This week, it struck me: This is precisely the story of our relationship with El Al – the confidence that everything will work out this time, even if it hasn’t in the past. First, they lose their passengers’ baggage, and then they forget to order glatt kosher meals. Then there is a delay at takeoff, and then the flight crew does not allow the passengers to daven in the aisles. The fifth mishap comes when the passengers on a flight to Kiev are accidentally placed on a plane headed to Berlin. Well, as long as the flight is headed somewhere in Europe, El Al probably reasons that it doesn’t make a difference…. But each time, over and over, we all keep telling our travel agents that we prefer to fly with El Al. We will even pay more for our tickets, and we are certain that nothing will go wrong this time. Yes, that bulging garbage bag is an apt analogy for El Al….

El Al is the quintessential product of Israeli conceit. This is a country whose motto is “yihyeh b’seder” – the smug assurance that everything will be all right – and where complaints or protests of injustice are met with downright disdain. Try to stand up for your rights, and you will receive a contemptuous reply of “Who do you think you are?” Israel is a state in which an elitist society tramples the rights of those who cling to their traditions, a society whose arrogance cries out to the heavens, a society that seems to recognize nothing and no one outside of itself. And El Al is the perfect reflection of those traits.

 

An Auspicious Beginning for a New Kollel

At a recent celebratory event, the residents of the Neve Yaakov neighborhood of Yerushalayim hailed the founding of a new evening kollel to complement the multitude of Torah institutions and programs that already exist in the neighborhood. The event, which was attended by dozens of yungeleit, marked the founding of Kollel Toras Michoel, which was to operate as part of the Be’er Moshe network of institutions, under the oversight of the mora d’asra, Rav Yisroel Yitzchok Zilberman, and Rabbi Yisroel Kellerman, a local resident and member of the Yerushalayim city council. Of course, the event was also attended by some of the supporters and leaders of the Be’er Moshe network, which includes Bais Medrash Torah U’Tefillah, a local institution that serves as a beacon of Torah, chesed, halacha and mussar.

The yungeleit at the event were treated to a remarkable novel insight into the significance of Torah learning during Chanukah. Rav Zilberman quoted the Shulchan Aruch’s statement that the festive meals of Chanukah are considered “seudos reshus” – optional seudos. The brother of the Maharal explains that these seudos celebrate the fact that the Jewish army defeated the Yevonim and that the Jews were once again able to engage in Torah learning. Thus, Rav Zilberman explained, the true simcha of Chanukah lies in the actual learning of the Torah, rather than in gastronomic enjoyment.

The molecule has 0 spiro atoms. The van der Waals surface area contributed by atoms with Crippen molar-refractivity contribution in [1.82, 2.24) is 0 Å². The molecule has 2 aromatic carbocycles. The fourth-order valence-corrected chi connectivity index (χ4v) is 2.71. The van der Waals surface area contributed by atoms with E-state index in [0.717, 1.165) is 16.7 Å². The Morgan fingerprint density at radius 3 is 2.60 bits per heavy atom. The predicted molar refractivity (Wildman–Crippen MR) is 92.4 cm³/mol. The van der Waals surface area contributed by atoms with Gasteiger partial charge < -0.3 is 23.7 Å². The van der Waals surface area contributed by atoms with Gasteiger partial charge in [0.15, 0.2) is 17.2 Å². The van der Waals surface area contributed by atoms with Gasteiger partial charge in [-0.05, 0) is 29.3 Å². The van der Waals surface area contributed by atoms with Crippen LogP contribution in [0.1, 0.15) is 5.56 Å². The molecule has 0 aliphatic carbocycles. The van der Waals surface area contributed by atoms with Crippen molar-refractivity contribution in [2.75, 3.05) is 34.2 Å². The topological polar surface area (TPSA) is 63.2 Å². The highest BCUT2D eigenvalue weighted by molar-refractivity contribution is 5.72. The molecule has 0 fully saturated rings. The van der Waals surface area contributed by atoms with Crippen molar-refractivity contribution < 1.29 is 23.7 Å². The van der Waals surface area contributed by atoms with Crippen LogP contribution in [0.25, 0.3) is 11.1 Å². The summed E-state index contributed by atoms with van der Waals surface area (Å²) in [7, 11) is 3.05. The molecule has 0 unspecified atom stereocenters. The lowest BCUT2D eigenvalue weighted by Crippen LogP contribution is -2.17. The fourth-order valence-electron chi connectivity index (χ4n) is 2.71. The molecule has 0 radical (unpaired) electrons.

Kollel Toras Michoel was named in memory of Rav Michoel Lipsky, a famed baal chesed and supporter of Torah learning. Rav Michoel’s family is responsible for the support of the new kollel. “Supporting people who learn Torah,” Rav Zilberman asserted, “is as great a virtue as the actual act of learning.”

Rav Zilberman went on to extol the virtues of learning Torah at night. He quoted the Rambam’s admonition (Hilchos Talmud Torah 3:13) that “a person who wishes to obtain the crown of Torah should be careful with all of his nights.” That, he explained, is why the night kollelim of Bais Medrash Torah U’Tefillah – which operate alongside its programs on erev Shabbos, motzoei Shabbos, and erev yom tov – offer such tremendous benefit to their participants.

Rav Zilberman also pointed out the special spiritual power inherent in marking the transition from day to night with ruchniyus, which the Chofetz Chaim quotes the Shelah as espousing. He pointed out that this is yet another of the special aspects of these kollelim, whose supporters he extolled for their contributions. He also praised the yungeleit who devote their time to their Torah learning, and he lauded the organizers of the kollel for the generous stipends paid to its members. He concluded his address by praising Rav Shimon Sheinfeld and Rav Yitzchok Yaakovson, residents of the neighborhood who also serve as roshei kollelim on behalf of Be’er Moshe – a network that is named after Rav Moshe Menachem Yaakovson, rov of Be’er Yaakov. I believe you can understand my personal interest in this event: Rav Moshe Menachem Yaakovson was my father.

The guest of honor at the event was Rabbi Yisroel Kellerman, who has long been a supporter of the yungeleit of Neve Yaakov in general, and of Bais Medrash Torah U’Tefillah in particular. At a recent gathering, hundreds of yungeleit pledged to join the efforts to raise funds for the construction of a new bais medrash, which is slated to be one of the most magnificent such institutions in the city. Rabbi Kellerman praised the yungeleit for embarking on this daunting undertaking, in spite of their own personal lack of resources. He concluded his speech with the assurance that he and his colleagues in the city council would do everything in their power to assist the community, along with other lomdei Torah in the city. He also noted that the chareidi parties had fared very well in Neve Yaakov in the recent election, “We,” he asserted, “are servants to those who serve Hashem.”